Lab experiments with animals indicate several benefits may result from including hemp seed or hemp seed oil in the die, such as: (14, 15, 16)

  • Decreased risk of blood clot formation
  • Lower blood pressure
  • Better recovery from heart attack

Other Benefits of Eating Hemp Seed

Women of reproductive age suffer emotional and physical symptoms commonly called PMS, or premenstrual syndrome, at the astronomical rate of nearly 80%. (17)

Researchers believe this is caused by sensitivities to a hormone called prolactin. (18) Hemp seed contains gamma-linoleic acid, which in turn generates prostaglandin E-1, a substance that decreases the effects of prolactin. (19)

One study of women suffering from PMS utilized an added a gram of essential fatty acids daily, resulting in an appreciable reduction of symptoms; the supplement included 210 mg of gamma-linoleic acid (GLA), which is found in hemp seed. (20)

Primrose oil is also rich in GLA, and has been used to help women who had little success with other PMS therapies; improvements noted included less tenderness and breast pain, lower levels of fluid retention, as well as fewer feelings of depression and irritability. (21)

Other studies indicate the high levels of GLA provided by hemp seed may be helpful in reducing symptoms of menopause as well, perhaps through regulating hormonal fluctuation and decreasing inflammation. (22)

The fatty acids found in hemp seed and hemp seed oil may also serve as an immune system booster through modulating the balance between omega-3 and omega-6 fatty acids. The ratio runs at 3 parts omega-6 fatty acids to 1 part omega-3 fatty acids, which is considered ideal. (23)

Clinical trials analyzing the effects of hemp seed oil on eczema patients indicate blood levels of fatty acids improve, leading to moister skin, reduced levels of itching, and lower overall use of medications designed to relieve symptoms. (24, 25)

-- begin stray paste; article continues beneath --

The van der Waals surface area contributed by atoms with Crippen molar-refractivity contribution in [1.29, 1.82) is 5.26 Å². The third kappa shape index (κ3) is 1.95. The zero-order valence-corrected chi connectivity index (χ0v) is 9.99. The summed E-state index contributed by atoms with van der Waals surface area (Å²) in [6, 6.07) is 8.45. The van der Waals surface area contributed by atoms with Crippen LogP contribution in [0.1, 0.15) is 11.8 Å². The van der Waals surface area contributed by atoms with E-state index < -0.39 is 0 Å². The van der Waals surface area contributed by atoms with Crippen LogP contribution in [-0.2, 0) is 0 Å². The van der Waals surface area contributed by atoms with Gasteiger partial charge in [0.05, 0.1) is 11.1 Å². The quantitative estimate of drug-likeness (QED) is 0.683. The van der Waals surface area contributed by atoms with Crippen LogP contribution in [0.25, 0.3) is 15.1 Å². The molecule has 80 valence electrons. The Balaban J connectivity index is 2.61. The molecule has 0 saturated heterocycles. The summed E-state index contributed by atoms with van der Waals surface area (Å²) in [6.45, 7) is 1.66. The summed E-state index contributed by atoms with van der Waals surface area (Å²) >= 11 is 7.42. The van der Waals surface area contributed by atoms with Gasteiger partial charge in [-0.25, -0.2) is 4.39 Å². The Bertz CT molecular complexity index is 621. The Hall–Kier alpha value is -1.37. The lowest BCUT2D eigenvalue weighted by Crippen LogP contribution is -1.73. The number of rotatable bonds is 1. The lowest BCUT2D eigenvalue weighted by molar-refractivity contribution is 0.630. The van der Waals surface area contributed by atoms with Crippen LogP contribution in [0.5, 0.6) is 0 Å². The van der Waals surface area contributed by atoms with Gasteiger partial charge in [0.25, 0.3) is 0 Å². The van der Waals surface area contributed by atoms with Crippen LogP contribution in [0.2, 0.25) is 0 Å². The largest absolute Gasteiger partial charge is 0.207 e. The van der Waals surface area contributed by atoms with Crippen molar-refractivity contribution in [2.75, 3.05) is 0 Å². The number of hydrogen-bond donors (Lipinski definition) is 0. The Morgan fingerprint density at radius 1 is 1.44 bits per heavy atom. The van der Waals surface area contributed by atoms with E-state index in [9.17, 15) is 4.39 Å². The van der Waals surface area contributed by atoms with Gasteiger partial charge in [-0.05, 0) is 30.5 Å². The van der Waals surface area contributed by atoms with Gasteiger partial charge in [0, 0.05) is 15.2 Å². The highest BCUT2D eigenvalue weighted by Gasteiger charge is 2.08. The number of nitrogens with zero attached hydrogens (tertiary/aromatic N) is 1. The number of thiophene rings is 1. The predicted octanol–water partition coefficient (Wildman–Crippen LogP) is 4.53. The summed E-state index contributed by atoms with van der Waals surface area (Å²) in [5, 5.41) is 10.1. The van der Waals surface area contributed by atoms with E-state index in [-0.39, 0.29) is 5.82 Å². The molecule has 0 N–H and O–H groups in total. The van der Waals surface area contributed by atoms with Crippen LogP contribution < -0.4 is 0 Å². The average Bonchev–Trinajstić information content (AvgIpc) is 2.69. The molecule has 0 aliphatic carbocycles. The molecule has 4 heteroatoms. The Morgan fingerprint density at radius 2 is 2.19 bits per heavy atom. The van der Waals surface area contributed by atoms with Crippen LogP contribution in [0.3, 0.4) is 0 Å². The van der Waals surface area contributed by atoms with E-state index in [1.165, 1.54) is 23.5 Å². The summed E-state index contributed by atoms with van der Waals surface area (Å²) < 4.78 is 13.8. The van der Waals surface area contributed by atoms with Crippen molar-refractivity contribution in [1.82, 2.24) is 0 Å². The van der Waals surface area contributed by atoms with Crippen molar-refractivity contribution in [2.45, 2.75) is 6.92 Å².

Hemp seeds have been used as a reliable source of good nutrition for a very long time, and have only recently become more popular as a “health” food.

The trace amounts of THC in hemp seeds shouldn’t pose a problem for most people, but anyone who has had addiction issues with marijuana might want to leave them alone.

Summary: Hemp seed is enjoying a comeback as a superfood, and can be a nutritious addition to the diet as a rich source of protein, minerals and essential fatty acids.

References:

  1. http://link.springer.com/article/10.1007%2Fs10681-004-4811-6
  2. http://www.ncbi.nlm.nih.gov/pubmed/20977230
  3. http://nutritiondata.self.com/facts/custom/629104/2
  4. http://www.tandfonline.com/doi/abs/10.1271/bbb.62.650
  5. http://www.ncbi.nlm.nih.gov/pubmed/23088580/
  6. http://www.ncbi.nlm.nih.gov/pubmed/23609775/
  7. http://www.ncbi.nlm.nih.gov/pubmed/19335713
  8. http://www.ncbi.nlm.nih.gov/pubmed/18287346
  9. http://www.who.int/mediacentre/factsheets/fs310/en/
  10. http://www.ncbi.nlm.nih.gov/pubmed/19727602/
  11. http://www.ncbi.nlm.nih.gov/pubmed/21968645
  12. http://www.ncbi.nlm.nih.gov/pubmed/15723738
  13. http://www.ncbi.nlm.nih.gov/pubmed/19842026
  14. http://www.ncbi.nlm.nih.gov/pubmed/17122327
  15. http://www.ncbi.nlm.nih.gov/pubmed/24292743
  16. http://www.ncbi.nlm.nih.gov/pubmed/18418423
  17. http://www.ncbi.nlm.nih.gov/pubmed/7556868/
  18. http://www.ncbi.nlm.nih.gov/pubmed/24678964/
  19. http://www.ncbi.nlm.nih.gov/pubmed/6400557/
  20. http://www.ncbi.nlm.nih.gov/pubmed/21241460
  21. http://www.ncbi.nlm.nih.gov/pubmed/6350579
  22. http://www.ncbi.nlm.nih.gov/pubmed/21069097
  23. http://www.ncbi.nlm.nih.gov/pubmed/12848277
  24. http://www.ncbi.nlm.nih.gov/pubmed/16019622
  25. http://www.ncbi.nlm.nih.gov/pubmed/24600196/
0 comments… add one

Leave a Comment